Publications by Katherine Blundell

Particle acceleration in astrophysical jets

New Astronomy Reviews Elsevier (2020)

J Matthews, A Bell, K Blundell

In this chapter, we review some features of particle acceleration in astrophysical jets. We begin by describing four observational results relating to the topic, with particular emphasis on jets in active galactic nuclei and parallels between different sources. We then discuss the ways in which particles can be accelerated to high energies in magnetised plasmas, focusing mainly on shock acceleration, second-order Fermi and magnetic reconnection; in the process, we attempt to shed some light on the basic conditions that must be met by any mechanism for the various observational constraints to be satisfied. We describe the limiting factors for the maximum particle energy and briefly discuss multimessenger signals from neutrinos and ultrahigh energy cosmic rays, before describing the journey of jet plasma from jet launch to cocoon with reference to the different acceleration mechanisms. We conclude with some general comments on the future outlook.

Uncovering the orbital dynamics of stars hidden inside their powerful winds: application to $η$ Carinae and RMC 140

Monthly Notices of the Royal Astronomical Society Oxford University Press 494 (2020) 17-35

D Grant, K Blundell, J Matthews

Determining accurate orbits of binary stars with powerful winds is challenging. The dense outflows increase the effective photospheric radius, precluding direct observation of the Keplerian motion; instead the observables are broad lines emitted over large radii in the stellar wind. Our analysis reveals strong, systematic discrepancies between the radial velocities extracted from different spectral lines: the more extended a line's emission region, the greater the departure from the true orbital motion. To overcome these challenges, we formulate a novel semi-analytical model which encapsulates both the star's orbital motion and the propagation of the wind. The model encodes the integrated velocity field of the out-flowing gas in terms of a convolution of past motion due to the finite flow speed of the wind. We test this model on two binary systems. (1), for the extreme case $\eta$ Carinae, in which the effects are most prominent, we are able to fit the model to 10 Balmer lines from H-alpha to H-kappa concurrently with a single set of orbital parameters: time of periastron $T_{0}=2454848$ (JD), eccentricity $e=0.91$, semi-amplitude $k=69$ km/s and longitude of periastron $\omega=241^\circ$. (2) for a more typical case, the Wolf-Rayet star in RMC 140, we demonstrate that for commonly used lines, such as He II and N III/IV/V, we expect deviations between the Keplerian orbit and the predicted radial velocities. Our study indicates that corrective modelling, such as presented here, is necessary in order to identify a consistent set of orbital parameters, independent of the emission line used, especially for future high accuracy work.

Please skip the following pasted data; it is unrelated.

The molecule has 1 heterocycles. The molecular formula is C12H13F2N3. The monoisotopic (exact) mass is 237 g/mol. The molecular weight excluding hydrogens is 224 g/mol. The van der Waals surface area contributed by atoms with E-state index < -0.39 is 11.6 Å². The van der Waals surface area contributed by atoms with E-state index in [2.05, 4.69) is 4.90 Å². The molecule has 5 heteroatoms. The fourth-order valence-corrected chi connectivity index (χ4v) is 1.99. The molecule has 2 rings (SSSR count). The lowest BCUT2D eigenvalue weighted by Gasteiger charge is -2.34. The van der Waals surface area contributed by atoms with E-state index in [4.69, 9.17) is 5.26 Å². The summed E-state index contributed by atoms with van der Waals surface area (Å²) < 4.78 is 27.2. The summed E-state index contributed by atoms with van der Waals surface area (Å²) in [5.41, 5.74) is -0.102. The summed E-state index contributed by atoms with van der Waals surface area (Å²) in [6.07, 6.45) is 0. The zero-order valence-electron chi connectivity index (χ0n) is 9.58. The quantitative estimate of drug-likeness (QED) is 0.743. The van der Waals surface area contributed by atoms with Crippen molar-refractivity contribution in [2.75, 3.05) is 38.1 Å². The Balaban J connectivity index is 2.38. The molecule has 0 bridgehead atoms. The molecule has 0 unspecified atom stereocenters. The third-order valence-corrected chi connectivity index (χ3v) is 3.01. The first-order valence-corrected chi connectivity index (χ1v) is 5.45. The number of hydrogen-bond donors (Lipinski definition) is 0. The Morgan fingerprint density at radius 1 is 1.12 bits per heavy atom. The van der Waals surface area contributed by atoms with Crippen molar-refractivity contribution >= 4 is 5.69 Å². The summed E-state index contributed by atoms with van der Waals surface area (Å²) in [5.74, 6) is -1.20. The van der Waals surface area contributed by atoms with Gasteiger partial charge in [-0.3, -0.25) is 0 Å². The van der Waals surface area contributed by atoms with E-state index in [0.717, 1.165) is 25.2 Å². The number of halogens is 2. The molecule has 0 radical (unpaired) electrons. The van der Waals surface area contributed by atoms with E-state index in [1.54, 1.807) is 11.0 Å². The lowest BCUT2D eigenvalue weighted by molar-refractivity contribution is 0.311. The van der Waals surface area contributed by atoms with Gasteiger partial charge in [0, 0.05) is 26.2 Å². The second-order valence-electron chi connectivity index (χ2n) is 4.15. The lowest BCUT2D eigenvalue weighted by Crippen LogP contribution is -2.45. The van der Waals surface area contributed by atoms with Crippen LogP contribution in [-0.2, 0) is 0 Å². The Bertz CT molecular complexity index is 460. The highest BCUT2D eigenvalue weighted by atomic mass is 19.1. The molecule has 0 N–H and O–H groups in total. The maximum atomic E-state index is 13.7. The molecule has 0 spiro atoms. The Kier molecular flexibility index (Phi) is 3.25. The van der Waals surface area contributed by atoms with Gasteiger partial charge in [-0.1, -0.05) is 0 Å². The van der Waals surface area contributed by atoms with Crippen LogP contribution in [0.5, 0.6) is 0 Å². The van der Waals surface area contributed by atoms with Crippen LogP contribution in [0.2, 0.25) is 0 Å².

Classical Nova Carinae 2018: Discovery of circumbinary iron and oxygen

Monthly Notices of the Royal Astronomical Society Oxford University Press 494 (2020) 743-749

D McLoughlin, K Blundell, S Lee

We present time-lapse spectroscopy of a classical nova explosion commencing 9 days after discovery. These data reveal the appearance of a transient feature in Fe ii and [O i]. We explore different models for this feature and conclude that it is best explained by a circumbinary disc shock-heated following the classical nova event. Circumbinary discs may play an important role in novae in accounting for the absorption systems known as THEA, the transfer of angular momentum, and the possible triggering of the nova event itself.

Probing the non-thermal emission in the Perseus cluster with the JVLA

Proceedings of the International Astronomical Union (2020) 44-52

M Gendron-Marsolais, J Hlavacek-Larrondo, RJ Van Weeren, T Clarke, AC Fabian, HT Intema, GB Taylor, KM Blundell, JS Sanders

© International Astronomical Union 2020. We present deep low radio frequency (230-470 MHz) observations from the Karl G. Jansky Very Large Array of the Perseus cluster, probing the non-thermal emission from the old particle population of the AGN outflows. Our observations of this nearby relaxed cool core cluster have revealed a multitude of new structures associated with the mini-halo, extending to hundreds of kpc in size. Its irregular morphology seems to have been influenced both by the AGN activity and by the sloshing motion of the cluster' gas. In addition, it has a filamentary structure similar to that seen in radio relics found in merging clusters. These results illustrate the high-quality images that can be obtained with the new JVLA at low radio-frequencies.

Cosmic ray acceleration by shocks: spectral steepening due to turbulent magnetic field amplification

Monthly Notices of the Royal Astronomical Society Oxford University Press 488* (2019) 2466-2472

A Bell, J Matthews, K Blundell

We show that the energy required to turbulently amplify magnetic field during cosmic ray (CR) acceleration by shocks extracts energy from the CR and steepens the CR energy spectrum.

Cosmic ray acceleration in hydromagnetic flux tubes

Monthly Notices of the Royal Astronomical Society Oxford University Press 487 (2019) 4571-4579

AR Bell, J Matthews, KM Blundell, AT Araudo

We find that hydromagnetic flux tubes in back-flows in the lobes of radio galaxies offer a suitable environment for the acceleration of cosmic rays (CR) to ultra-high energies. We show that CR can reach the Hillas (1984) energy even if the magnetized turbulence in the flux tube is not sufficiently strong for Bohm diffusion to apply. First-order Fermi acceleration by successive weak shocks in a hydromagnetic flux tube is shown to be equivalent to second-order Fermi acceleration by strong turbulence.

Cosmic ray acceleration to ultrahigh energy in radio galaxies

EPJ Web of Conferences EDP Sciences 210 (2019) 04002

J Matthews, AR Bell, AT Araudo, KM Blundell